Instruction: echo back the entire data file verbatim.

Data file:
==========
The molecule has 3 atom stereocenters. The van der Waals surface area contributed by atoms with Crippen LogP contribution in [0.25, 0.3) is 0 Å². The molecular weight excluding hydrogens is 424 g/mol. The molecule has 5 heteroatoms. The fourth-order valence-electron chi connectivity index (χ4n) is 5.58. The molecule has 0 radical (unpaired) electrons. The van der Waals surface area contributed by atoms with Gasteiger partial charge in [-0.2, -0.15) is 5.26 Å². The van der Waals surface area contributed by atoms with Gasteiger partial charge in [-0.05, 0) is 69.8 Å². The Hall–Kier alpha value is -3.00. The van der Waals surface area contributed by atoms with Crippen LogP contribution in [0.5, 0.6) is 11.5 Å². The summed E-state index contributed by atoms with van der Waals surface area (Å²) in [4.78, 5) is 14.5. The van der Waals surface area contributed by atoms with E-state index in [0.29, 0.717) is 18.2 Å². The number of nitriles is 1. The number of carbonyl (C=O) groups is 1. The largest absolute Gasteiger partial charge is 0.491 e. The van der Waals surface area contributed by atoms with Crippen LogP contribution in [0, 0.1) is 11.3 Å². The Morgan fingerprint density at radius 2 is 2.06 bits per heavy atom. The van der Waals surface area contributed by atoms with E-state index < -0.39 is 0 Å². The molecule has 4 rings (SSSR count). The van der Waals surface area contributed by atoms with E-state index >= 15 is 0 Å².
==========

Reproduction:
The molecule has 3 atom stereocenters. The van der Waals surface area contributed by atoms with Crippen LogP contribution in [0.25, 0.3) is 0 Å². The molecular weight excluding hydrogens is 424 g/mol. The molecule has 5 heteroatoms. The fourth-order valence-electron chi connectivity index (χ4n) is 5.58. The molecule has 0 radical (unpaired) electrons. The van der Waals surface area contributed by atoms with Gasteiger partial charge in [-0.2, -0.15) is 5.26 Å². The van der Waals surface area contributed by atoms with Gasteiger partial charge in [-0.05, 0) is 69.8 Å². The Hall–Kier alpha value is -3.00. The van der Waals surface area contributed by atoms with Crippen LogP contribution in [0.5, 0.6) is 11.5 Å². The summed E-state index contributed by atoms with van der Waals surface area (Å²) in [4.78, 5) is 14.5. The van der Waals surface area contributed by atoms with E-state index in [0.29, 0.717) is 18.2 Å². The number of nitriles is 1. The number of carbonyl (C=O) groups is 1. The largest absolute Gasteiger partial charge is 0.491 e. The van der Waals surface area contributed by atoms with Crippen LogP contribution in [0, 0.1) is 11.3 Å². The Morgan fingerprint density at radius 2 is 2.06 bits per heavy atom. The van der Waals surface area contributed by atoms with E-state index < -0.39 is 0 Å². The molecule has 4 rings (SSSR count). The van der Waals surface area contributed by atoms with E-state index >= 15 is 0 Å².